As I climb the stairs from the apartment’s laundry room, I see a man standing just outside the front door, scribbling a note. He’s wearing a uniform of some sort, but I can’t make it out; it looks really dorky, as it includes shorts. I’ve often found that the kinds of guys in uniforms that need shorts have legs that should not see any more light than is present in their bedrooms between changing from pajamas into long jeans, preferably a couple inches longer than their legs. I’ve also found that the only uniforms that require shorts belong to the post office or some other delivery company.
I barely catch up to him as he climbs into his truck; apparently he didn’t hear me screaming for him to wait while I dashed madly after him, waving the tiny yellow “We Missed You, First (And Final) Attempt” tag he’d just finished filling out. He laughs it off, and I feign good humor. It’s a common mistake. Anyone could have made it, honest. Rather than indulge my fantasy of showing him exactly where Brown can stick what they can do for me, I accept the very large box from him, sign, and slowly make my way back into the apartment.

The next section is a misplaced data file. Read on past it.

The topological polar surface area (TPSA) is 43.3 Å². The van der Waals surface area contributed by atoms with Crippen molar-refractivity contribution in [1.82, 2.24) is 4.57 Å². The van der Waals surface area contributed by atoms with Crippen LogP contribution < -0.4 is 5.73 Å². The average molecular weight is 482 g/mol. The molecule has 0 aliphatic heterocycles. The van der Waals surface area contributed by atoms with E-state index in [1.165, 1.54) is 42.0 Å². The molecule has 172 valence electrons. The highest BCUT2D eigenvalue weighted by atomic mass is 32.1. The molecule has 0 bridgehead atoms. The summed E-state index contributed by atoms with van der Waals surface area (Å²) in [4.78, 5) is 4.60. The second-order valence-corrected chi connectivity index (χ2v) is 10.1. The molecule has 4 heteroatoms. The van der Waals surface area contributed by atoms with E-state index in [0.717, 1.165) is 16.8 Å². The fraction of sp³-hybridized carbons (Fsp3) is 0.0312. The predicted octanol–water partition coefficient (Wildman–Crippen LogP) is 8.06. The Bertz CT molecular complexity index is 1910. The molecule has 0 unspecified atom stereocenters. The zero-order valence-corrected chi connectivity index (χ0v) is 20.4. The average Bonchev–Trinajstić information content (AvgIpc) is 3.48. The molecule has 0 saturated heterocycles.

I’m a good person. Really I am. I also saw “Grumpy Old Men”, and maybe it’s telling that the one line I remember from it is the one about it being a federal offense to peek at other peoples’ mail. Still, I continue to rationalize this as I stare at the box, which now occupies a central position on our squat coffee table. Kyle did ask me to be here to accept the package when it arrived. And yeah, I did technically sign that I was ‘Kyle Salvatore’ just a few minutes ago, so if you think about it, I’ve already committed a federal offense. So opening it isn’t compounding anything– it’s really just coming full circle. Nevermind that I have no idea what I’d be looking at once I open it. It’s for the best, I need to check that the delivery was completed properly. It’s not like I’m nosy and bored and she owes me or anything like that. I’m a good girl.